Where does medical technology take us?

From the perspective of Daniel Kraft (@daniel_kraft), a leading physician-scientist, inventor, entrepreneur and innovator at Singularity University and Executive Director of this elite academic institution’s FutureMed program, this talk examines rapidly emerging, game changing and convergent technology trends and how they are and will be leveraged to change the face of healthcare and the practice of medicine in the next decade.

A deep dive into how emergent fields such as low cost personal genomics, the digitization of health records, crowd sourced data, molecular imaging, wearable devices & mobile health, synthetic biology, systems medicine, robotics, artificial intelligence, nanotechnology, 3D printing and regenerative medicine are transforming healthcare and their potential to enable clinicians, empower patients, and deliver better care and outcomes at lower cost.

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A brave new world

Are you passionate about medical technologies?

Want to know how Google glass are being use inside operating rooms, how human motion could power the Internet of things, how human organs could be grown inside animals or see in action cutting edge medical devices?

FutureMed, Singularity University’s widely acclaimed program specialized in exploring disruptive, rapidly evolving technologies in the field of medicine and health, recently launched its community on Google+. You can join the group here and get instant access to a compilation of news stories, features, videos… covering the latest in ‘Omics sciences, artificial intelligence, telemedicine, robotics, 3D printing, wearable body sensors, stem cells, synthetic biology, gene therapy, crowd-sourced health data…


New European project – manufacturing artificial vascularized skin using 3D printing


Aalto University School of Chemical Technology and BIT Research Centre are collaborating on an ambitious project called ArtiVasc 3D, aiming to manufacture artificial vascularised skinusing 3D printing technology. Artificial skin is intended primarily as a model for pharmaceutical and cosmetic industries partly allowing reduction of tests on animals. Furthermore, it has potential to be used to develop skin grafts in the treatment of burn injuries and associated trauma.

Because artificial tissue to be 3D printed consists of polymers, an enormous challenge facing their development is for them to acquire the right properties: they need to be both liquid and quick to harden. In addition, the resulting tissue must be elastic and appropriate for use with the human body. Blood vessels, on the other hand, can be printed out using inkjet technology, whereas smaller capillaries are produced using high resolution two-photon laser technology. After that, the vessel structure is enclosed in a surrounding network consisting of a hydrogel combined with a fleece of nano sized e-spun fibres, which function as growing media for different types of cells. The vessel structure allows for an optimal metabolism of the artificial skin and a ready supply of nutrients.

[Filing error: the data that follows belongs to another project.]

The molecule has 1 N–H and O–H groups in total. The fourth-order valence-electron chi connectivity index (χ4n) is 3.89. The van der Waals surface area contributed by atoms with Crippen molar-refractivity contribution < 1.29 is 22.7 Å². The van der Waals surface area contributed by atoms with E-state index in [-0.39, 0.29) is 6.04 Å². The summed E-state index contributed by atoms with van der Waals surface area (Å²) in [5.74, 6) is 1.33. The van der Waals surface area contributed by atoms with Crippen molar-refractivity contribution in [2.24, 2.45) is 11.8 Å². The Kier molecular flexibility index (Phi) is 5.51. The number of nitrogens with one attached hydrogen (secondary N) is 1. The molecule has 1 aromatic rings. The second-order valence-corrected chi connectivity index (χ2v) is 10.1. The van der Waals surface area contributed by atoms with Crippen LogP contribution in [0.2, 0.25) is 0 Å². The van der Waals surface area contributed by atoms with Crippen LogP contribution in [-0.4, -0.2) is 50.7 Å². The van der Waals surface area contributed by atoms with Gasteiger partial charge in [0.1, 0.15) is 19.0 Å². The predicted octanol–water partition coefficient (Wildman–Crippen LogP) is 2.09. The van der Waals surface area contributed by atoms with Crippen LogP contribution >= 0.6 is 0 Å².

The project, funded under the European Commission’s 7th Framework Programme, started in 2011 and is due to end in October 2015. In all, 16 partners from around Europe are involved in this multidisciplinary undertaking.

Read full article.

3D printed splint saves baby’s life


“He 6 was weeks old when we were at a restaurant dinner one night when he stopped breathing and turned blue. He spent ten days in a hospital and came home; two days later, he ended up turning blue again, stopped breathing on us. Quite a few of the doctors said that he had a good chances of not leaving the hospital alive.” explains Kaiba Gionfriddo’s mother.

Kaiba suffers of a tracheobronchomalacia, a pretty rare condition in which the airways collapse when breathing out or coughing. Concerned about Kaiba’s life-threatening situation, University of Michigan Doctors came up with one possible solution: to fabricate a custom-designed airway splint directly from a CT scan by using a laser-based 3D printer. Made of polycaprolactone, a biodegradable polyester that is slowly absorbed by the body over a few years, the device would provide resistance against collapse while simultaneously allowing flexion, extension, and expansion with growth.

Twenty-one days after placement of the airway splint, ventilator support was discontinued entirely and Kaiba was discharged home. One year after surgery, no unforeseen problems related to the splint have arisen, and full resorption of the splint is estimated to occur in three years.